Champagne hillsides, houses and cellars
The Champagne region of France must have had a hell of a publicist back in the 17th and 18th centuries. Whatever was said about the product back then has clearly echoed down through the ages. They managed to convince the nobility to drink a great deal of the wine produced in the area, resulting in an aura of refinement and class which is in heavy demand in our age of mass-produced products. This does nothing to take away from the obvious skill of the wine producers in the Champagne region. However I’m fascinated to see how a 300 year old marketing campaign has resulted in modern day people falling in to raptures at the mention of the word.
How does this relate to the UNESCO world heritage list? Well, apart from producing a delightful beverage the Champagne region of France has been nominated as an example of a “cultural landscape”. That is to say, the Champagne region is a place where human hands have interacted with the land over millennia, producing a unique environment with universal value. The landscape is a classic combination of rolling green hills frequently containing, dotted with small medieval towns. It’s obvious how intensely cultivated the land has been, but also how much people care about it. This is particularly remarkable given that Champagne was the front line during World War 1 – only a hundred years ago this place was a wrecked battlefield.
The most interesting parts of Champagne are actually underground. Beneath the fertile soils lies soft stone which can easily be dug out to form huge networks of caves. These caves have been used for hundreds of years to store wine at stable temperatures without the need for refrigeration.
Entering these caves as part of a tour of one of the wineries, I found it to be quite a spooky experience. The walls of each chamber are lined with hundreds of bottles of sparkling wine which are labelled in handwriting of arcane difficulty. The lighting is kept deliberately low, meaning that illumination drops off sharply the further one walks from the tour group. Although I can’t prove it, it seems like this would be the place that you’d hide Nazi war gold or unwanted prisoners during periods of upheaval.
Champagne is an easy day trip from Paris (or Brussels if you happen to be there). Most of the large wineries run tours of their facilities regularly along with tastings. If time permits it’s worth simply driving around the area avoiding the main roads to try to soak up the feeling of the countryside.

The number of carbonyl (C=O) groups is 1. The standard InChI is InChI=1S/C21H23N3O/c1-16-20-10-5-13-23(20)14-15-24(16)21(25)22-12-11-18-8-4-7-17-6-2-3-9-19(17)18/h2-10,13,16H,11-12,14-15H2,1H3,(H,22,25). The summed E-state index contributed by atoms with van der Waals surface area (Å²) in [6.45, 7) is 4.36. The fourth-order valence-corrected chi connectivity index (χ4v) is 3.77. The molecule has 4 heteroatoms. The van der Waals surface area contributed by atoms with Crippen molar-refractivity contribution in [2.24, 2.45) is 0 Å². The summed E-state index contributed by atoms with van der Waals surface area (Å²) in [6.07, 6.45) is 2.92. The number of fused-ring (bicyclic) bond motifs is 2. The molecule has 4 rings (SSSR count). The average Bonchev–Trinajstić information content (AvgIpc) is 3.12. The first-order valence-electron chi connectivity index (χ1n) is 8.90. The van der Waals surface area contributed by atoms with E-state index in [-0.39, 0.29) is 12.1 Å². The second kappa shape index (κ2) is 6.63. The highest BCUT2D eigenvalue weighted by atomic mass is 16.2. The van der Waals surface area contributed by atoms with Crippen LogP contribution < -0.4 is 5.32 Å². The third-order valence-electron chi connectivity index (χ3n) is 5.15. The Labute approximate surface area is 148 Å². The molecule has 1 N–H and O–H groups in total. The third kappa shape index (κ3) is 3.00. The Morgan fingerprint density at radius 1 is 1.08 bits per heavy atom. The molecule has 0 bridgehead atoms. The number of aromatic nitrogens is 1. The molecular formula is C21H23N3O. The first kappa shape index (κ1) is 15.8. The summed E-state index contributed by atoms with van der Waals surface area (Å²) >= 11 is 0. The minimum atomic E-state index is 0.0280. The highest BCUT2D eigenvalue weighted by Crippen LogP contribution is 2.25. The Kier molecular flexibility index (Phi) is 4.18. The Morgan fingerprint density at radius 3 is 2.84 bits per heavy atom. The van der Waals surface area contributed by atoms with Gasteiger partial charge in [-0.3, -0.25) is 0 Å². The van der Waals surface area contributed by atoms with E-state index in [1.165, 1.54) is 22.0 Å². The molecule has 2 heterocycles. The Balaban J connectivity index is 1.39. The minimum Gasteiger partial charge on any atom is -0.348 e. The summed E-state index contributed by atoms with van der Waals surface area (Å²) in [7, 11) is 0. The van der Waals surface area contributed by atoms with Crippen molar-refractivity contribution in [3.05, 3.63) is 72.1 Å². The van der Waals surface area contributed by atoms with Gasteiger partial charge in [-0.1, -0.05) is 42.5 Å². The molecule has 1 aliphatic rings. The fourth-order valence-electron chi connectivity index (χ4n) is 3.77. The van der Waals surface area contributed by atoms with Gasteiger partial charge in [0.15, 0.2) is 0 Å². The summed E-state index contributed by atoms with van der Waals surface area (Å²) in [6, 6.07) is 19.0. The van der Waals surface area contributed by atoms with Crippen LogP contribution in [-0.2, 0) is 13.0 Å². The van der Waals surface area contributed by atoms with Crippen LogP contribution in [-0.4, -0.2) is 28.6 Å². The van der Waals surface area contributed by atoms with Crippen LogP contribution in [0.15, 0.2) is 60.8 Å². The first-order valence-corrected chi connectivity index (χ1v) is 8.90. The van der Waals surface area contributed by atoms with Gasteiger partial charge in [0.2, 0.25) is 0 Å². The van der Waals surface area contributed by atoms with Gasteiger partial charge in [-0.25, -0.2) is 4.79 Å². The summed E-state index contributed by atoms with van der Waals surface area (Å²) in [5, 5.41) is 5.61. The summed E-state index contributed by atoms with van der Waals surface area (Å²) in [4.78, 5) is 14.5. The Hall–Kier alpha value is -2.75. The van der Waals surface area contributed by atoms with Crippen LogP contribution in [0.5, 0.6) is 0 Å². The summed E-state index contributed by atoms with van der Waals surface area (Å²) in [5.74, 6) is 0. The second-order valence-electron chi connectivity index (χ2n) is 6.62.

The climat, terroirs of Burgundy
Terroir is a French word which refers to all of the environmental factors which might affect a crop such as wine grapes. This could include soil, location on a hillside or on a plain, the relationship to water, farming practices and local climatic idiosyncrasies. In French winemaking, particularly in the region of Burgundy, there is a belief that the role of the vigneron is to bring out the terroir of the land through the medium of wine. This is seen as a kind of shepherding of characteristics rather than creation from whole cloth. The deep involvement of the idea of terroir in Burgundy winemaking meets the criteria for a UNESCO cultural landscape and World Heritage nomination.
The vineyards of Burgundy are just as quintessentially French as those of Champagne, while also being very different to the eye. The fields have a browner, more mediterranean look to them and it seemed to me that there was a faintly alpine tang to the air. However the land is also peppered with small woods, often with streams passing through them which give it a magical, fairytale air.
I visited for a wedding and stayed in the nearby town of Beaune. Our hotel was a converted stables and seemed not to have had significant structural work since the 18th century. In other places it would have been run down but in Burgundy it was charming.
It’s immediately apparent that the town runs on wine. Wine shops are on every corner, but they are relatively uninfested with large tourist groups. A wander through town leads to a pretty market square, and the edge of town affords views of the nearest climats (vineyard parcels).
For visitors to the area the best thing to do is probably to rent an apartment and lay in stocks of cheese and wine. What better way to appreciate the cultural landscape of Burgundy than by ingesting the culture.